Think about the people on your team who may be asked to take on these challenges or who could help champion these values.  If you can, schedule time to talk with them. If not, write them a note with a few key points that you think could help them with their transition

APPEL KS developed a checklist of questions that is available on the Knowledge Capture and Transfer website to help guide you.

Knowledge transition meeting

Often, day-to-day aspects of one person’s work are not widely known by team members, such as how policies and procedures impact your role, or the important points of contact you use to get things done. Schedule a knowledge transition meeting to ensure that you share this important knowledge. These meetings can take the form of recorded interviews or informal discussions.

Teams with high levels of trust can set up an “ask me anything” meeting, where the person retiring can field questions, sharing their experiences, insights, and expertise in an informal conversation. This can be a great way for the person to reflect, while creating a shared experience that team members can refer to later when questions arise. These meetings are best conducted in person and are not recorded because you want to encourage candor and honesty about the challenges of the role.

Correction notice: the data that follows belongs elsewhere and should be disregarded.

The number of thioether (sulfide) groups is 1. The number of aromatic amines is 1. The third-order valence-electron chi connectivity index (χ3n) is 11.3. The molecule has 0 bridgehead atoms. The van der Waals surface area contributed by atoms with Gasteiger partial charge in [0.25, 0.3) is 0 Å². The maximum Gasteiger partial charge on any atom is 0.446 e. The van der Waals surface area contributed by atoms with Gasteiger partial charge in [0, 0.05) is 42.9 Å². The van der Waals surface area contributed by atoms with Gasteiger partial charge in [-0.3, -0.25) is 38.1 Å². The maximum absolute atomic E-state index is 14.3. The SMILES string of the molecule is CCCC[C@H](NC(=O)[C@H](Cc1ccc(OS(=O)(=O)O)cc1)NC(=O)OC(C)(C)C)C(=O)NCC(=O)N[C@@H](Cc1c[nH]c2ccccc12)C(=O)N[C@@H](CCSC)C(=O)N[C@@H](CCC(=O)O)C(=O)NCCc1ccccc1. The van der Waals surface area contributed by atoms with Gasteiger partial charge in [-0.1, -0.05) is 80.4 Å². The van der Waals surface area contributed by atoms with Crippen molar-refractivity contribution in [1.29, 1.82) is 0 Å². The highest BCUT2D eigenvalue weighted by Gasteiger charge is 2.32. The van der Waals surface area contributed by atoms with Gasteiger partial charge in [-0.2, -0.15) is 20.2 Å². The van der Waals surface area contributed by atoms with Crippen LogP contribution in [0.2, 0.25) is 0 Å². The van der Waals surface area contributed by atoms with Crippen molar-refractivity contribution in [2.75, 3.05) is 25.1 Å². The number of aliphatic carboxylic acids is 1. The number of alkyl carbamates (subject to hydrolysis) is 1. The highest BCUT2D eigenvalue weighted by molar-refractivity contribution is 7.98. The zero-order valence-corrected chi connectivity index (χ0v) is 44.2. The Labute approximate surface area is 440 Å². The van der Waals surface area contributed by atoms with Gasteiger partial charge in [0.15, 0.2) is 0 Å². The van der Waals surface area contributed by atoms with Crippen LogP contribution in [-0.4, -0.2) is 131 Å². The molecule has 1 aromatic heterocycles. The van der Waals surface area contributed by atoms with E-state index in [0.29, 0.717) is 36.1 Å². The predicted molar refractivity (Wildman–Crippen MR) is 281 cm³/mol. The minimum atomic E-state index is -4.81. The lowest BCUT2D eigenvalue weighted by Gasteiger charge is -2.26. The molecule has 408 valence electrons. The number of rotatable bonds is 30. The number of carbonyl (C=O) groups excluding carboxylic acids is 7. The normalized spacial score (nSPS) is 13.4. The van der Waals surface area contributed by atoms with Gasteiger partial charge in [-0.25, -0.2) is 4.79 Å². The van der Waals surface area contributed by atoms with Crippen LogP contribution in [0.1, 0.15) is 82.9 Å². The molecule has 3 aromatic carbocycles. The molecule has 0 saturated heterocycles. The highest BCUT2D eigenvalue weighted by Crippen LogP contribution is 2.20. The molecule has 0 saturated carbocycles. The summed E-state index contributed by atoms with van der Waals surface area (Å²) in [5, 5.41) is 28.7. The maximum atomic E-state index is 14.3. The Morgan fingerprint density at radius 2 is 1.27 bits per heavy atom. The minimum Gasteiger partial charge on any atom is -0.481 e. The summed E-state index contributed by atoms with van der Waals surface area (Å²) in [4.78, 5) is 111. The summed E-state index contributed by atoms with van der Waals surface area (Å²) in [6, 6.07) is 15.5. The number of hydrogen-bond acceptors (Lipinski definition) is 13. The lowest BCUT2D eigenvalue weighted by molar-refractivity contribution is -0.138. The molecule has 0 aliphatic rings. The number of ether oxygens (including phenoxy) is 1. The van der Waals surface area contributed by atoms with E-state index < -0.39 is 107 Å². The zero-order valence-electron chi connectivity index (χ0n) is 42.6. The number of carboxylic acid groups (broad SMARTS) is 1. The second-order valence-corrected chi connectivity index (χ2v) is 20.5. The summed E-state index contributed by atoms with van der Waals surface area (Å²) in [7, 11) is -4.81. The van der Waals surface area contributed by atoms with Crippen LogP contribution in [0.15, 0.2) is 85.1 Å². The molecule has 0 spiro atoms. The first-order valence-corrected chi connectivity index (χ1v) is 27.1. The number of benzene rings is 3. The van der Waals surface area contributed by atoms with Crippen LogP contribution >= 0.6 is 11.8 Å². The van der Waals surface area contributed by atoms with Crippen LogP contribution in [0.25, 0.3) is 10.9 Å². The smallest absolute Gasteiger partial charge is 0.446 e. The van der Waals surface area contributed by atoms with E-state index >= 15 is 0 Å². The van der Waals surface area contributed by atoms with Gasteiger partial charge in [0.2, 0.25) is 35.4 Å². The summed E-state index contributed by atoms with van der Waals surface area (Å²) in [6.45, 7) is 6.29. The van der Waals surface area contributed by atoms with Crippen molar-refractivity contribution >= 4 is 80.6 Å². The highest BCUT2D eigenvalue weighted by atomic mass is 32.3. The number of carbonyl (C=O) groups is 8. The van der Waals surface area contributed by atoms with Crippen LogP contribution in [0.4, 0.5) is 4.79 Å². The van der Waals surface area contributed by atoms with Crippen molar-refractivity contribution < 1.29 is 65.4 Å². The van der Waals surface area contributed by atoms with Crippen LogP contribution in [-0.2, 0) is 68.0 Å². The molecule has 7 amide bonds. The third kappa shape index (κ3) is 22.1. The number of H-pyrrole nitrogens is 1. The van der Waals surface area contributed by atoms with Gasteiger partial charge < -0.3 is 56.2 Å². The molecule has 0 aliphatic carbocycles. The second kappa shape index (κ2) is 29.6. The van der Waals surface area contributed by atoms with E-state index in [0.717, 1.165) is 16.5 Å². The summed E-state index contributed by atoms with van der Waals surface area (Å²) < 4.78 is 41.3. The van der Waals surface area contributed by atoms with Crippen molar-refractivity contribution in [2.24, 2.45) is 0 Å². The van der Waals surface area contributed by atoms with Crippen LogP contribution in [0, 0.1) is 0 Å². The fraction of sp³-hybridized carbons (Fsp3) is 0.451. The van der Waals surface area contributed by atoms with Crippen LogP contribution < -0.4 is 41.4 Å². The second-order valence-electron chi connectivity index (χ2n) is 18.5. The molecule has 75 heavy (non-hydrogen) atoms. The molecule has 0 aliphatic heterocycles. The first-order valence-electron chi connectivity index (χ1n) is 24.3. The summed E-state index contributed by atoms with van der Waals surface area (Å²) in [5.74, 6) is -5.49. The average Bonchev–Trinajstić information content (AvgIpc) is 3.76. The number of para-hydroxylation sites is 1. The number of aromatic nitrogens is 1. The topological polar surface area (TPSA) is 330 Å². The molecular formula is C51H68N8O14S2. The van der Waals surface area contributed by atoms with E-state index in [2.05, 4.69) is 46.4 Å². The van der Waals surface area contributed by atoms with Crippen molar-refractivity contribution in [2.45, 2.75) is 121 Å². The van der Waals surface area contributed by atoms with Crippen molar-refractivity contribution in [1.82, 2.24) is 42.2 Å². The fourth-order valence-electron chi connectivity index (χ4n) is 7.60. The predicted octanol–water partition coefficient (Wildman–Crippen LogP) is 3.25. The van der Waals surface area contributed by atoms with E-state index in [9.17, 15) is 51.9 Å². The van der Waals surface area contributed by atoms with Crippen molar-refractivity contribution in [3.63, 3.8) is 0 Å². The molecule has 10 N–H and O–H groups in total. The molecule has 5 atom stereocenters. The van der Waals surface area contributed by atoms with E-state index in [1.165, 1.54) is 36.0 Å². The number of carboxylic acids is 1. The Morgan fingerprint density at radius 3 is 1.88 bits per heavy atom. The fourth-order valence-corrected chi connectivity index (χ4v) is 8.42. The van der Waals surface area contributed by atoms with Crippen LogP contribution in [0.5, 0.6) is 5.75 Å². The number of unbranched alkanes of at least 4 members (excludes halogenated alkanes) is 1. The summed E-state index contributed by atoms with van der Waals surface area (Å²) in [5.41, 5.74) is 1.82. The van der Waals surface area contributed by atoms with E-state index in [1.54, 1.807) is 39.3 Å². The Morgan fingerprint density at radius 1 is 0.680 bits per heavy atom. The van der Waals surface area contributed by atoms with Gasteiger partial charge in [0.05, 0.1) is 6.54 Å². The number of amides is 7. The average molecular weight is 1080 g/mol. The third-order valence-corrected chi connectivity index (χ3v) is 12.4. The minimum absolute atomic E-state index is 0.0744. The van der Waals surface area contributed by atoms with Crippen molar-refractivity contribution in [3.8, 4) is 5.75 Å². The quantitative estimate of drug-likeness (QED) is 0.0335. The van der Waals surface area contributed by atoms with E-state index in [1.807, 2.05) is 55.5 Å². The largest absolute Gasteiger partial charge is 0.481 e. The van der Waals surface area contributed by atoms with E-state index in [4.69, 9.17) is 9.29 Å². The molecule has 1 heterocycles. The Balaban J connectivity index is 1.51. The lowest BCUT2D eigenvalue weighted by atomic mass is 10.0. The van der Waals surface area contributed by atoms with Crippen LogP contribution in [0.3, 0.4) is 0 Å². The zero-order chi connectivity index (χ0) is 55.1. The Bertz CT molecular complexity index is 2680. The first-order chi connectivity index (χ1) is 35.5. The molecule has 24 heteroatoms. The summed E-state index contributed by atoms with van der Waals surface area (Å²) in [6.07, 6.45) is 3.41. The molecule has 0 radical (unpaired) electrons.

Continuity books and task documentation

A good continuity book is one of the most important things an organization can do to ensure a team member’s work is well understood and can be well executed by a future team member, even if their tenure doesn’t overlap with the retiring employee  Guides for creating continuity books and task documentation guides are available on the APPEL KS website.

To learn more about Knowledge Capture and Transfer tools, watch the June 23 Quick HITS Webinar: Tools to Stop Brain Drain. You can find additional support with your Center’s or Mission Directorate’s Chief Knowledge Officer. If you have a tool that has worked well for you and isn’t listed on the website, please share it.